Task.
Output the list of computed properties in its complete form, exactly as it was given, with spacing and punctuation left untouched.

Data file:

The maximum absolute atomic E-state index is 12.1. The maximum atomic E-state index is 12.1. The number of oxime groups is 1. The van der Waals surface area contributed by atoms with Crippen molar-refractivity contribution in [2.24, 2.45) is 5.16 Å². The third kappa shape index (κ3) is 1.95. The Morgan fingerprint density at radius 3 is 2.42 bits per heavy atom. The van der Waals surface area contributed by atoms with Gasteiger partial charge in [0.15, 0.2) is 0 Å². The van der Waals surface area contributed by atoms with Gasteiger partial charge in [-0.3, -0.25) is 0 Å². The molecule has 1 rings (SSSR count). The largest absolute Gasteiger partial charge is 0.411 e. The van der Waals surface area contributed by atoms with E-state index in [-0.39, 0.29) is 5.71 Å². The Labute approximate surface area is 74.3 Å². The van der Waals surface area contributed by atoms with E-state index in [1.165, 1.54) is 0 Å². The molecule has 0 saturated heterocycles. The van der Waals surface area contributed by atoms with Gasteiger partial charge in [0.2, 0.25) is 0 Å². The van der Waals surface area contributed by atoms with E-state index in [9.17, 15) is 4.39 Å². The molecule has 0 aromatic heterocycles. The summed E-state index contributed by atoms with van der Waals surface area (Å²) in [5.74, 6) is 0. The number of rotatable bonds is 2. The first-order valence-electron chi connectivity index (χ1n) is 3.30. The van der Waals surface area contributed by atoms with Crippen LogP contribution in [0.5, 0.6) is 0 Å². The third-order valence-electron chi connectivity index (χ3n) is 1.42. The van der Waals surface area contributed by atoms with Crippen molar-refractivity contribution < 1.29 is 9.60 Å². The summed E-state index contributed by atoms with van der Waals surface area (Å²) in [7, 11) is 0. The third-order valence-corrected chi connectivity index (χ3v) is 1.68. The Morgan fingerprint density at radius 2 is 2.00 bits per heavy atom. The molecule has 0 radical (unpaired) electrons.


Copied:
The maximum absolute atomic E-state index is 12.1. The maximum atomic E-state index is 12.1. The number of oxime groups is 1. The van der Waals surface area contributed by atoms with Crippen molar-refractivity contribution in [2.24, 2.45) is 5.16 Å². The third kappa shape index (κ3) is 1.95. The Morgan fingerprint density at radius 3 is 2.42 bits per heavy atom. The van der Waals surface area contributed by atoms with Gasteiger partial charge in [0.15, 0.2) is 0 Å². The van der Waals surface area contributed by atoms with Gasteiger partial charge in [-0.3, -0.25) is 0 Å². The molecule has 1 rings (SSSR count). The largest absolute Gasteiger partial charge is 0.411 e. The van der Waals surface area contributed by atoms with E-state index in [-0.39, 0.29) is 5.71 Å². The Labute approximate surface area is 74.3 Å². The van der Waals surface area contributed by atoms with E-state index in [1.165, 1.54) is 0 Å². The molecule has 0 saturated heterocycles. The van der Waals surface area contributed by atoms with Gasteiger partial charge in [0.2, 0.25) is 0 Å². The van der Waals surface area contributed by atoms with E-state index in [9.17, 15) is 4.39 Å². The molecule has 0 aromatic heterocycles. The summed E-state index contributed by atoms with van der Waals surface area (Å²) in [5.74, 6) is 0. The number of rotatable bonds is 2. The first-order valence-electron chi connectivity index (χ1n) is 3.30. The van der Waals surface area contributed by atoms with Crippen LogP contribution in [0.5, 0.6) is 0 Å². The third-order valence-electron chi connectivity index (χ3n) is 1.42. The van der Waals surface area contributed by atoms with Crippen molar-refractivity contribution < 1.29 is 9.60 Å². The summed E-state index contributed by atoms with van der Waals surface area (Å²) in [7, 11) is 0. The third-order valence-corrected chi connectivity index (χ3v) is 1.68. The Morgan fingerprint density at radius 2 is 2.00 bits per heavy atom. The molecule has 0 radical (unpaired) electrons.